The rise of the Boss Babe
The Apprentice final is an all-woman affair once again – proof that we really are doing it for ourselves.
Looking at the final line up of The Apprentice, I was struck by how – for the third series in a row – the last contestants standing are young women. They are the Final Girl of the horror-film trope, but exhibiting baked goods rather than slasher scars. And while others may mock, I love these Boss Babes; with their body-con dresses and can-do attitudes, I’m transported back to my favourite decade, which the playwright Caryl Churchill called the ‘sexy-greedy’ 1980s in her play, Serious Money. (The play depicts the deregulation of the stock market, when those awful working-class oiks took over from the noble old breed of patrician orphan-hugging financiers, let’s not forget.)
Calling the 1980s ‘sexy-greedy’ is such a glib yet judgemental thing to say that it’s worth examining the background of the woman who wrote it. Unsurprisingly, Churchill was the daughter of an actress and a political cartoonist; privately educated, she graduated from Oxford – where she began her writing career – with a BA in English Literature. It’s fair to surmise that she would never have dreamt of touting a swimwear range on primetime TV. Which is fair enough, neither would I – it is lovely being a writer, and you don’t have to be on a diet in order to drum up business by being your own best brand.
But neither would I judge women who took this path in life, which Churchill undoubtedly has, most notably in her 1982 play, Top Girls. Long before backing the Palestinian cause and adding her name in 2019 to the list of clowns who saw Jeremy Corbyn as ‘a beacon of hope in the struggle against emergent far-right nationalism, xenophobia and racism in much of the democratic world’, Churchill was taking the predictable privileged leftist stance of demonising humbly born women who display a bit of get-up-and-go without waiting for socialism – the eternal bullyboy in this long and abusive relationship, ever since Mrs Pankhurst was turned away from joining the infant Labour Party on the grounds that she was a woman. Top Girls, as one synopsis put it, dealt with ‘women losing their humanity in order to attain power in a male-dominated environment… an all-female cast focuses on Marlene, who has relinquished a home and family to achieve success in the world of business.’ Boo, hiss – burn the witch!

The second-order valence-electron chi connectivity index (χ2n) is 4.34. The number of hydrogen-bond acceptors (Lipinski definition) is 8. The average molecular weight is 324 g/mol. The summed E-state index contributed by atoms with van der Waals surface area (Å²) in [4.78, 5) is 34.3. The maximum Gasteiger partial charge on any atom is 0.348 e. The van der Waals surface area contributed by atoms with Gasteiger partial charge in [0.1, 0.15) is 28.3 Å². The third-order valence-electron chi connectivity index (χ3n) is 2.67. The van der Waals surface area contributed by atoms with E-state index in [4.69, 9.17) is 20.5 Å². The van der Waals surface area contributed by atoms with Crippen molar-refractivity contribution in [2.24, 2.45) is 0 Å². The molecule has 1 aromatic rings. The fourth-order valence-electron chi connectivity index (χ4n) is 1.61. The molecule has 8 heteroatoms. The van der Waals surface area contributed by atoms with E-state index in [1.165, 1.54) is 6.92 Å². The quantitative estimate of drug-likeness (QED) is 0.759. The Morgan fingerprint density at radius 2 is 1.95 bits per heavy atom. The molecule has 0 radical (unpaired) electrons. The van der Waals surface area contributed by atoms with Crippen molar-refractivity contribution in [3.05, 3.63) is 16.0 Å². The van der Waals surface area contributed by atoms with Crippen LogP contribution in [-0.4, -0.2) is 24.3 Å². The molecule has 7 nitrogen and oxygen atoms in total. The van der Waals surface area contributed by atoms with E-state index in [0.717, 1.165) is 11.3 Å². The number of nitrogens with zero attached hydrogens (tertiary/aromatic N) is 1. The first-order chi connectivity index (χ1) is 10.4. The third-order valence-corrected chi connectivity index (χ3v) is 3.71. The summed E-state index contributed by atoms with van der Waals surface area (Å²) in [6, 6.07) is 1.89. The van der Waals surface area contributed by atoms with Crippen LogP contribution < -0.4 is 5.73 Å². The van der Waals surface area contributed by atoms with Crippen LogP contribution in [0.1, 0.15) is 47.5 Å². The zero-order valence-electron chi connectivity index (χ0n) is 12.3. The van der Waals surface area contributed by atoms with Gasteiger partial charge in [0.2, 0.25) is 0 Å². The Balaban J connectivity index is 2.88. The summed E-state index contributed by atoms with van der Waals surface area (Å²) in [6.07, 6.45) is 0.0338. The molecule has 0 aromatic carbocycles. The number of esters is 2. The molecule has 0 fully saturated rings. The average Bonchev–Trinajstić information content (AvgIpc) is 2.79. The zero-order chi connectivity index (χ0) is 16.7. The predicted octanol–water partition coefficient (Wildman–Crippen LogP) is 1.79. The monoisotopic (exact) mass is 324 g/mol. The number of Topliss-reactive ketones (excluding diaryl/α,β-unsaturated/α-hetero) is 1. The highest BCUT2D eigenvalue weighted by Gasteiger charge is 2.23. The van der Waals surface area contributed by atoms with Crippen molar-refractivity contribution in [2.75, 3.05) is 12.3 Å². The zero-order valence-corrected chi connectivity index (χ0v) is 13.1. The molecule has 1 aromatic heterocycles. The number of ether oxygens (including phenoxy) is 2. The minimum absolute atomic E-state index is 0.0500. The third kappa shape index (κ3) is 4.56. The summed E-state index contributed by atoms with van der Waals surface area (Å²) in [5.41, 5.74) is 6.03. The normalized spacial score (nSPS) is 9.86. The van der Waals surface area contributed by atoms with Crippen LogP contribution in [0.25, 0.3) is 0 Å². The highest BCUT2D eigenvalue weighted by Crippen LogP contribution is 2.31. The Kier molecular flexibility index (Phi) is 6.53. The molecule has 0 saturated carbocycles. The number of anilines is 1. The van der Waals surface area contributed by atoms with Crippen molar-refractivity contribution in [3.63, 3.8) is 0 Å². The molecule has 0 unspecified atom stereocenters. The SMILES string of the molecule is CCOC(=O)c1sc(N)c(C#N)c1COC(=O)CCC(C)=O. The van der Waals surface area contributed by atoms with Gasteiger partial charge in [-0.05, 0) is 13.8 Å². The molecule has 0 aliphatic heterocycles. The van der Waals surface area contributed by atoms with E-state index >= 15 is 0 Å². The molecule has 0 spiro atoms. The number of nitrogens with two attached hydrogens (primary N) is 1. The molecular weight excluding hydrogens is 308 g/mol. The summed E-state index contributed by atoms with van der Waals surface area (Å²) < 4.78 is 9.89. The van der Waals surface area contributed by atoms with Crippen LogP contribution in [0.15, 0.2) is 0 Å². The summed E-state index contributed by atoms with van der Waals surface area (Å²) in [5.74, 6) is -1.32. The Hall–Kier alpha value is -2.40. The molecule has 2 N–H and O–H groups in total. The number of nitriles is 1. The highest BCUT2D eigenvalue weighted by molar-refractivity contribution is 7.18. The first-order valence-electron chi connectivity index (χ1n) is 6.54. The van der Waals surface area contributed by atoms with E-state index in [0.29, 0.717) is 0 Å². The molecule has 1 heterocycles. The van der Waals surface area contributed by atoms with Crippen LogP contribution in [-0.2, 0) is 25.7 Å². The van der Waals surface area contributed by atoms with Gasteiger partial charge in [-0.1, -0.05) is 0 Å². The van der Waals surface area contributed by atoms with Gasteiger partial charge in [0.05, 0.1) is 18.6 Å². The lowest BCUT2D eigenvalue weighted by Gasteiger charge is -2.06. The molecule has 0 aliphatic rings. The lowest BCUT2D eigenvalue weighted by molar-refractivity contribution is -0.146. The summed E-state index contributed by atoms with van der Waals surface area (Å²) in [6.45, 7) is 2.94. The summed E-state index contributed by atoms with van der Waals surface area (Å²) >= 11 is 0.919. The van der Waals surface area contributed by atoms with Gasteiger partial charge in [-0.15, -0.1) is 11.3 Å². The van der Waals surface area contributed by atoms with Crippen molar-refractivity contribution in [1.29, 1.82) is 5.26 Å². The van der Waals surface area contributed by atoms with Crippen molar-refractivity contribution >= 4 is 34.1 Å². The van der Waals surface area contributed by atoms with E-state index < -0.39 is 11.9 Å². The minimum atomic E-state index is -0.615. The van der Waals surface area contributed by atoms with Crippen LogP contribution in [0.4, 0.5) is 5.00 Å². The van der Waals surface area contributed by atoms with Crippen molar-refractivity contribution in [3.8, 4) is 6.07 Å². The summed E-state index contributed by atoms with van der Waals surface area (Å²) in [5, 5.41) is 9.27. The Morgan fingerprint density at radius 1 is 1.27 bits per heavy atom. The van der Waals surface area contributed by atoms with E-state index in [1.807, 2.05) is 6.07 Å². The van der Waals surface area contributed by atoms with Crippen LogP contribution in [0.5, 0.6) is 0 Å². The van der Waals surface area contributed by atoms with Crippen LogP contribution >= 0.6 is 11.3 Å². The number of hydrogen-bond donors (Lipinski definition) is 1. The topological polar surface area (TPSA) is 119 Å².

‘Half the action takes place at a celebratory dinner where Marlene mixes with historical, iconic and fictional women who have achieved great stature in a man’s world but always at great cost’, the synopsis continues. ‘The other half of the play, set a year in the past, focuses on Marlene’s family, where the true cost of her “successful” life becomes poignantly and frighteningly apparent.’
Churchill calls herself a feminist, but this is straight out of a 1950s hearth-and-home playbook – a terrible warning to women who might see a world beyond the kitchen and the kids. One wonders why it’s possible for female playwrights and authors not to lose their humanity while pursuing their dreams in notoriously cut-throat professions – I guess we’re just extra special people, raised above the grasping hordes by our ability to punctuate properly.
But the good news is that while this creepily retrogressive take may have sent the Great and the Good home reassured that it was okay not to promote women at work lest it rob them of their humanity, it didn’t make the slightest bit of difference to the young women of the 1980s like me (I was 22 when the play was first staged) and even less so with each new generation. For a start, Madonna was just around the corner with her credo of grabbing anything that took her fancy, her foot-soldiers the Spice Girls bringing up the rear. Mrs Thatcher was the backbeat to this feisty femininity, and those who bleated ‘What did she ever do for feminism?’ missed the point. She showed that it could be done – and that’s one of the main reasons we’re put on this Earth, to show others of our kind that they too can break through barriers with a bit of boldness.